You’re on a night out and a bit worse for wear. You’ve given implied consent for the man, or woman, across the dancefloor to pounce on you. Apparently. Not so much, says the law.
David Osborne, a barrister from Somerset, issued a blog entitled, quite vulgarly, “She Was Gagging for It’. No, this isn’t the title of a 50 Shades style novel. It is, in fact, an excuse for rape, or so Osborne seems to be suggesting. I begin by saying brace yourselves. Osborne states in his blog that “I have always found distasteful and unattractive the suggestion that as the victim was blind drunk she therefore unable to give her consent to sex,”.
Hold on one cotton picking minute. That is absolute rubbish according to the previous Sexual Offences Act 1956 which provides that a LACK of consent can be demonstrated by evidence that by reason of drink, drugs, sleep, age or mental disability the complainant was unaware of what was occurring and/ or incapable of giving valid consent. Now, I do think that Osborne, despite the barrage of criticism he has received, will have supporters who say that you effectively have to sign a contract these days to evidence consent and avoid being accused of rape.
I can rubbish this argument using Osborne’s statement that “If the complainant (I do not refer to her as the victim) was under the influence of alcohol or drugs, or both, when she was ‘raped’, this provides the accused with a complete defence. End of story and a victory for fairness, moderation and common sense!”
The current Sexual Offences Act 2003 at s1-4 provides for the prosecution to prove absence of consent so how on earth is that favouring the victim as Osborne suggests? It doesn’t.
S74 is all about whether a complainant had the capacity (i.e. the age and understanding) to make a choice about whether or not to take part in the sexual activity at the time in question.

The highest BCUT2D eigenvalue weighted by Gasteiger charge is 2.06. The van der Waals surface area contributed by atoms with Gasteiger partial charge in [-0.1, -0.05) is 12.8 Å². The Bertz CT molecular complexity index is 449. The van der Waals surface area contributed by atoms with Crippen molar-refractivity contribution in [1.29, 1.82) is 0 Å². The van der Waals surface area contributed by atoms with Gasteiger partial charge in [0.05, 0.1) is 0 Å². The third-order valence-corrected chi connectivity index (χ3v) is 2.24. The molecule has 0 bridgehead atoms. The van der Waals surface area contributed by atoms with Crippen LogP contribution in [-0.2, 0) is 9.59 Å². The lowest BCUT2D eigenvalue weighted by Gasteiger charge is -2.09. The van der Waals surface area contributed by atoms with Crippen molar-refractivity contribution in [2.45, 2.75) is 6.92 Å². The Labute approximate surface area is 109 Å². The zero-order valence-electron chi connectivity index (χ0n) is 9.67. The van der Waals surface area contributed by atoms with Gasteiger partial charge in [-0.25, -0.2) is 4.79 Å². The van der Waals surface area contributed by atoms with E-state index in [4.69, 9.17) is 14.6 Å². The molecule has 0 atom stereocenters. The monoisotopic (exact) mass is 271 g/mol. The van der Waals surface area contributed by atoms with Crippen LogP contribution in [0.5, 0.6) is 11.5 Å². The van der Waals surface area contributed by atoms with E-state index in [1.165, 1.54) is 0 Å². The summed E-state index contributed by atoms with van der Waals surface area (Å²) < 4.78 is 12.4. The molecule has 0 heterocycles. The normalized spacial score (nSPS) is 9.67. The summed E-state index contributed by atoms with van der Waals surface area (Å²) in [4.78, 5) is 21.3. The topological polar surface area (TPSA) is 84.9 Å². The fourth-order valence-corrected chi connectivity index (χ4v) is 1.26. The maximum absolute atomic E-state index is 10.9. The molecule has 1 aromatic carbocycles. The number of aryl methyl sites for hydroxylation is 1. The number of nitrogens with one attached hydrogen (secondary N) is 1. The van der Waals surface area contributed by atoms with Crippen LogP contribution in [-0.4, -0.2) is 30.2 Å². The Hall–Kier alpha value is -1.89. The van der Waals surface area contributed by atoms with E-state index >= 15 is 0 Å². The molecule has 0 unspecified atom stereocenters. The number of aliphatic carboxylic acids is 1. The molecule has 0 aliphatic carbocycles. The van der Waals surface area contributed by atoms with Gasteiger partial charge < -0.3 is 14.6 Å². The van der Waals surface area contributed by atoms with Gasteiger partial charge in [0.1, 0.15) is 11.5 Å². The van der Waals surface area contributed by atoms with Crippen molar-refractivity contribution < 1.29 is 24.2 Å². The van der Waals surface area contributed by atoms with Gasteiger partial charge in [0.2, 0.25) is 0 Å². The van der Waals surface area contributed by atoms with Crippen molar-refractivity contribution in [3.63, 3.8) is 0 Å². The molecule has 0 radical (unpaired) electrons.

In R v Bree EWCA 256, the Court of Appeal explored the issue of capacity and consent, stating that, if, through drink, or for any other reason, a complainant had temporarily lost her capacity to choose whether to have sexual intercourse, she was not consenting, and subject to the defendant’s state of mind, if intercourse took place, that would be rape. However, where a complainant had voluntarily consumed substantial quantities of alcohol, but nevertheless remained capable of choosing whether to have intercourse, and agreed to do so, that would not be rape. Further, they identified that capacity to consent may evaporate well before a complainant becomes unconscious. Whether this is so or not, however, depends on the facts of the case.
Even the CPS’ guidance states that ‘prosecutors and investigators should consider whether supporting evidence is available to demonstrate that the complainant was so intoxicated that he/she had lost their capacity to consent’ I do not see how the defendant has it bad.
Now, if the complainant is indeed intoxicated and does not give her consent does that not mean that the defendant could just say ‘we were drunk’ and get off scot free? That seems like a very dangerous precedent to set, especially given how difficult it is for victims of rape to confront their attacker and come forward in the first place.
Furthermore, , Osborne used the age old excuse that if the the complainant is dressed provocatively they are ‘asking for trouble’. That is utter nonsense, the complainant is dressed that way because that is how she wants to dress on that particular day, not because she wants the first man she sees to jump on her like a dog on heat.
Seems to me that the one who is ‘rat arsed’ here is David.